by Mitchell Greene, Ph.D., Sport Psychologist
The biggest change in my sport psychology practice from ten years ago to now is the number of requests I receive to work with squash players twelve and younger. They are, for the most part, highly ranked, very well adjusted, and excited to practice and compete. Yet, with the rising expectations facing younger and younger players (and with what some call the professionalization of junior sports in America), it’s clear that kids of all ages and abilities can benefit from working on these top five mental skills:
1. Setting goals
2. Bouncing back from mistakes
3. Managing expectations
4. Enjoying the competition
5. Avoiding negative thinking traps
When parents join in these conversations and make these mental skills goals their goals too, they develop what I call a player contract, based on the premise that playing squash is only worth it if the fun of trying to win isn’t completely overwrought by the fear of losing.
Even kids and families who aren’t having problems report that the benefits of creating a “player contract” can go well beyond on-the-court performances. Frequently, squash families notice an immediate dividend being paid during times when excessive player-parent tensions tend to ruin the fun. Here are three examples of areas we focus on:
1. Pre and post-match family dinners
2. Hotel stays during tournaments
3. Car rides to and from tournaments
Squash parents and their kids appreciate that learning how to do car rides and figuring out when it’s an okay time to discuss the match can be tricky business, and once those terms are agreed to, everyone wins. Let’s face it, if a parent is having nervous tics watching their eight-year-old play, or are giving their son or daughter the silent treatment after bad matches, it’s going to be a whopper of a challenge to keep the lid on things when the family makes the trek to Silver Nationals with their now college-bound teenager!
Here’s an example of a family I worked with where a “player contract” helped resolve the tension between a junior player and her father.
Gail was a twelve-year-old squash player, who started losing matches she was used to winning. Her high ranking had been a source of fun and excitement for the entire family but her deteriorating performance alarmed her parents.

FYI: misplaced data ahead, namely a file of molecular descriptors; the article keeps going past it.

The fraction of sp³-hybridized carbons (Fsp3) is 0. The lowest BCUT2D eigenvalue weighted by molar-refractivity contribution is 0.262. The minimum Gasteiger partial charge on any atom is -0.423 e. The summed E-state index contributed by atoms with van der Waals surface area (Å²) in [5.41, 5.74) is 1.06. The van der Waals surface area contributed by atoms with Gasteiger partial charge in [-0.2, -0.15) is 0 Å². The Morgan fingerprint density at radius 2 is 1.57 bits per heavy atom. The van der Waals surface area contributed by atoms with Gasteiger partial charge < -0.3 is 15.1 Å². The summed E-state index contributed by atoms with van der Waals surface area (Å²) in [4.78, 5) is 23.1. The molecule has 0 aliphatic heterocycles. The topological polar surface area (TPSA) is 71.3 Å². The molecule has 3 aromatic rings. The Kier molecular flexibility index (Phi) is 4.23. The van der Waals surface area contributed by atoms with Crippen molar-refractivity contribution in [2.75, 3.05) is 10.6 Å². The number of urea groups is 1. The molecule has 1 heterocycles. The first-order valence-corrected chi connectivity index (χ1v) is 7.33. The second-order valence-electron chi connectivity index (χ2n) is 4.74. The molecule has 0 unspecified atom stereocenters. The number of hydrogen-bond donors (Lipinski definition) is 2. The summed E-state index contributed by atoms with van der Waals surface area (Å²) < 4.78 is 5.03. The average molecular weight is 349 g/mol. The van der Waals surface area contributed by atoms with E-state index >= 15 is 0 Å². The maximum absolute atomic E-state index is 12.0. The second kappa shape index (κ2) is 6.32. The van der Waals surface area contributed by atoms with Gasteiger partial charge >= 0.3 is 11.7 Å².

When we met as a family, Gail was convinced that she would never be as good a player as she had been in the past because she had lost in the first round in two of her last three tournaments. As she voiced pessimism about her play, her father jumped in, saying, “You see, that’s the kind of negative attitude that drives us crazy. If she feels that way, why do we bother traveling to matches every weekend?” Gail’s response was a typical kid escalation: “Then, maybe I’ll just quit playing altogether.”
At some point, predictably, Gail dissolved in tears, admitting that she really didn’t want to stop playing, but that she felt guilty about her parents spending all that money when she would “never be more than an average player.” As the session continued, I asked Gail why she would want to keep playing, giving that it was causing her and her family so much distress. She said, “I just love squash. I love to compete and, of course, to win. But I also love the friends I have made through squash, the places I get to see—the whole squash scene. That’s why I keep playing. It’s also fun. Well, it used to be fun.”
Gail’s parents had never heard her talk that way. Their conversations were almost always about how she could fix mistakes and improve her performance. Her father admitted that he often lost perspective, feeling as if he was the one out on the court.
I worked out a plan to meet separately with Gail to discuss managing her distractions, and how rituals can help her prepare for each point. The family also agreed to meet again as a group, with each person having written down two or three things they personally wanted to work on.
Gail and her parents came back the following week and surprised me by announcing that they had decided to take a break from tournaments. This was apparently agreed on during the ride home from my office. They all realized that squash was pushing them to relate to each other in ways they had come to resent.
In the following weeks, Gail’s parents lightened up a bit, agreeing to consult with her before they schedule a season worth of tournaments. They also made it a point to talk about something other than squash at the dinner table.
Gail enjoyed this newfound freedom, and at Gail’s request, her father started coming to matches again, following their agreed-upon code of conduct. The rule for car rides home was that only Gail could bring up the match. I knew we were on the right track when Gail’s mother said she had gotten back her daughter and husband.
Some real magic can happen when parents and kids learn the communication skills to prepare for the emotional highs and lows that accompany the world of competitive junior squash. Even a very talented and precocious young player can benefit from mental skills training. Undoubtedly, It’s best done in concert with parent education, so they can evaluate if they are serving their ultimate purpose, which is to help keep the fire burning inside their son or daughter to stay active in sports for as long as possible.